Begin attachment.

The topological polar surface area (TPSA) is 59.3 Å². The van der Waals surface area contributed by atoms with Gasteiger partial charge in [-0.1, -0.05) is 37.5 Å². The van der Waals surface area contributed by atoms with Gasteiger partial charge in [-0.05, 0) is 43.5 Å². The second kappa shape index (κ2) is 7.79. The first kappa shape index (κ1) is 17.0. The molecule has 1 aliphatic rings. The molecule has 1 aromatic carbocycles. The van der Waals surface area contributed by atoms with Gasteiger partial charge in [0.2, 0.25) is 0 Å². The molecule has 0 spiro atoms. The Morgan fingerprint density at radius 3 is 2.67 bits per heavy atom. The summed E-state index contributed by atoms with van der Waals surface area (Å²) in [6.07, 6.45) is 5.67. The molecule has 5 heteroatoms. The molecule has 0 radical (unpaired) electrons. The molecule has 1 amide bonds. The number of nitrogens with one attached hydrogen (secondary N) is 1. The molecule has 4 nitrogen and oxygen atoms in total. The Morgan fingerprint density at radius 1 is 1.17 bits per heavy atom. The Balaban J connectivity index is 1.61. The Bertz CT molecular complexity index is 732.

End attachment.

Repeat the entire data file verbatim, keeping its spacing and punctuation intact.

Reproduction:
The topological polar surface area (TPSA) is 59.3 Å². The van der Waals surface area contributed by atoms with Gasteiger partial charge in [-0.1, -0.05) is 37.5 Å². The van der Waals surface area contributed by atoms with Gasteiger partial charge in [-0.05, 0) is 43.5 Å². The second kappa shape index (κ2) is 7.79. The first kappa shape index (κ1) is 17.0. The molecule has 1 aliphatic rings. The molecule has 1 aromatic carbocycles. The van der Waals surface area contributed by atoms with Gasteiger partial charge in [0.2, 0.25) is 0 Å². The molecule has 0 spiro atoms. The Morgan fingerprint density at radius 3 is 2.67 bits per heavy atom. The summed E-state index contributed by atoms with van der Waals surface area (Å²) in [6.07, 6.45) is 5.67. The molecule has 5 heteroatoms. The molecule has 0 radical (unpaired) electrons. The molecule has 1 amide bonds. The number of nitrogens with one attached hydrogen (secondary N) is 1. The molecule has 4 nitrogen and oxygen atoms in total. The Morgan fingerprint density at radius 1 is 1.17 bits per heavy atom. The Balaban J connectivity index is 1.61. The Bertz CT molecular complexity index is 732.